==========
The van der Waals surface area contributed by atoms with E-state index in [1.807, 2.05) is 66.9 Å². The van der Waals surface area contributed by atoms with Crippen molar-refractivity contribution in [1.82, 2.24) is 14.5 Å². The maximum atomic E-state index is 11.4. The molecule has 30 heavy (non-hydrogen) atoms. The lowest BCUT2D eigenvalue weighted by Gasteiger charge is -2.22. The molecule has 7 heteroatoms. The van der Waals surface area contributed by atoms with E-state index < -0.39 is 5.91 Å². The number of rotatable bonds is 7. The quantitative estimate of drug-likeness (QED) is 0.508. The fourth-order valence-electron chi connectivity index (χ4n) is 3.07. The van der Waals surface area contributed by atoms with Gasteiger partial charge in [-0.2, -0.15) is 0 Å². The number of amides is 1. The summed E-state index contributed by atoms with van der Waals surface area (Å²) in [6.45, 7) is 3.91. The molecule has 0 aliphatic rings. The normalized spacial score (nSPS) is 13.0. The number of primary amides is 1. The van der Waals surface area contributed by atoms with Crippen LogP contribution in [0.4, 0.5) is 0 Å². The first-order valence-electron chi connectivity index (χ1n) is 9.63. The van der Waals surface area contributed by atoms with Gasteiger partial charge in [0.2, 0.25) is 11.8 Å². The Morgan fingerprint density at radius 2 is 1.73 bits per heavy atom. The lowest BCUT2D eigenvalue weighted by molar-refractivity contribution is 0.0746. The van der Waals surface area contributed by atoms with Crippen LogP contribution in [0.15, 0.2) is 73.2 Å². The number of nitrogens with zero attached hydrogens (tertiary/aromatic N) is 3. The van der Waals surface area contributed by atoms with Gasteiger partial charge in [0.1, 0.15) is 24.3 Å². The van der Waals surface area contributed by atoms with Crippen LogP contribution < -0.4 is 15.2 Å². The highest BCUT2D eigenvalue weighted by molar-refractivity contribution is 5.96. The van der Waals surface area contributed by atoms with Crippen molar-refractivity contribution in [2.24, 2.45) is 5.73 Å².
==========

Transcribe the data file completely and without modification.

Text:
The van der Waals surface area contributed by atoms with E-state index in [1.807, 2.05) is 66.9 Å². The van der Waals surface area contributed by atoms with Crippen molar-refractivity contribution in [1.82, 2.24) is 14.5 Å². The maximum atomic E-state index is 11.4. The molecule has 30 heavy (non-hydrogen) atoms. The lowest BCUT2D eigenvalue weighted by Gasteiger charge is -2.22. The molecule has 7 heteroatoms. The van der Waals surface area contributed by atoms with E-state index < -0.39 is 5.91 Å². The number of rotatable bonds is 7. The quantitative estimate of drug-likeness (QED) is 0.508. The fourth-order valence-electron chi connectivity index (χ4n) is 3.07. The van der Waals surface area contributed by atoms with Gasteiger partial charge in [-0.2, -0.15) is 0 Å². The number of amides is 1. The summed E-state index contributed by atoms with van der Waals surface area (Å²) in [6.45, 7) is 3.91. The molecule has 0 aliphatic rings. The normalized spacial score (nSPS) is 13.0. The number of primary amides is 1. The van der Waals surface area contributed by atoms with Crippen LogP contribution in [0.4, 0.5) is 0 Å². The first-order valence-electron chi connectivity index (χ1n) is 9.63. The van der Waals surface area contributed by atoms with Gasteiger partial charge in [0.2, 0.25) is 11.8 Å². The Morgan fingerprint density at radius 2 is 1.73 bits per heavy atom. The lowest BCUT2D eigenvalue weighted by molar-refractivity contribution is 0.0746. The van der Waals surface area contributed by atoms with Crippen LogP contribution in [0.15, 0.2) is 73.2 Å². The number of nitrogens with zero attached hydrogens (tertiary/aromatic N) is 3. The van der Waals surface area contributed by atoms with Gasteiger partial charge in [0.1, 0.15) is 24.3 Å². The van der Waals surface area contributed by atoms with Crippen LogP contribution < -0.4 is 15.2 Å². The highest BCUT2D eigenvalue weighted by molar-refractivity contribution is 5.96. The van der Waals surface area contributed by atoms with Crippen molar-refractivity contribution in [2.24, 2.45) is 5.73 Å².